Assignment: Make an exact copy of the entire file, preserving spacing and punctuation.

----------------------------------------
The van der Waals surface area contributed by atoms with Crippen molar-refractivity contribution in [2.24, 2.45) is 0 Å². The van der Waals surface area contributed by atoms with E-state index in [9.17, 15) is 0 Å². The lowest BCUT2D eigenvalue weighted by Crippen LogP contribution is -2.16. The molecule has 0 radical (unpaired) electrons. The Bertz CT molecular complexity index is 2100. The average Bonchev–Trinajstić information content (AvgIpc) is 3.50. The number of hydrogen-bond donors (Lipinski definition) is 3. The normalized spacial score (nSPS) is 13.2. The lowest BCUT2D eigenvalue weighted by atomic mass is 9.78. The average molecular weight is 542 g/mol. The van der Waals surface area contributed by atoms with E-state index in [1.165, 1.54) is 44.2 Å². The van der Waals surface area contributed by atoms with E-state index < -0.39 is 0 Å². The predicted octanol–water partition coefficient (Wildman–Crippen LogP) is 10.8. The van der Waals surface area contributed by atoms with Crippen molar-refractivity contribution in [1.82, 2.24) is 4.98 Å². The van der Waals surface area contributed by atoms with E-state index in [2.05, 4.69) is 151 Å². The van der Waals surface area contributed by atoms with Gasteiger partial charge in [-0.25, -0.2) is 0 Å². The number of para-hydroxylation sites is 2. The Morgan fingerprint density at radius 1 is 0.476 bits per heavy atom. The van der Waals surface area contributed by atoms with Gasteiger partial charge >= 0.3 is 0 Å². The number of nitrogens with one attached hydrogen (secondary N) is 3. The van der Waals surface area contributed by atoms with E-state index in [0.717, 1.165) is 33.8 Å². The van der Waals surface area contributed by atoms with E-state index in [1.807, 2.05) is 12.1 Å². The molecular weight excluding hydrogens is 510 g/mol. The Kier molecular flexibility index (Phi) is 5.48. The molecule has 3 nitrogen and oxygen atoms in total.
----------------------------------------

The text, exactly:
The van der Waals surface area contributed by atoms with Crippen molar-refractivity contribution in [2.24, 2.45) is 0 Å². The van der Waals surface area contributed by atoms with E-state index in [9.17, 15) is 0 Å². The lowest BCUT2D eigenvalue weighted by Crippen LogP contribution is -2.16. The molecule has 0 radical (unpaired) electrons. The Bertz CT molecular complexity index is 2100. The average Bonchev–Trinajstić information content (AvgIpc) is 3.50. The number of hydrogen-bond donors (Lipinski definition) is 3. The normalized spacial score (nSPS) is 13.2. The lowest BCUT2D eigenvalue weighted by atomic mass is 9.78. The average molecular weight is 542 g/mol. The van der Waals surface area contributed by atoms with E-state index in [1.165, 1.54) is 44.2 Å². The van der Waals surface area contributed by atoms with E-state index < -0.39 is 0 Å². The predicted octanol–water partition coefficient (Wildman–Crippen LogP) is 10.8. The van der Waals surface area contributed by atoms with Crippen molar-refractivity contribution in [1.82, 2.24) is 4.98 Å². The van der Waals surface area contributed by atoms with E-state index in [2.05, 4.69) is 151 Å². The van der Waals surface area contributed by atoms with Gasteiger partial charge in [-0.25, -0.2) is 0 Å². The number of para-hydroxylation sites is 2. The Morgan fingerprint density at radius 1 is 0.476 bits per heavy atom. The van der Waals surface area contributed by atoms with Gasteiger partial charge >= 0.3 is 0 Å². The number of nitrogens with one attached hydrogen (secondary N) is 3. The van der Waals surface area contributed by atoms with E-state index in [0.717, 1.165) is 33.8 Å². The van der Waals surface area contributed by atoms with E-state index in [1.807, 2.05) is 12.1 Å². The molecular weight excluding hydrogens is 510 g/mol. The Kier molecular flexibility index (Phi) is 5.48. The molecule has 3 nitrogen and oxygen atoms in total.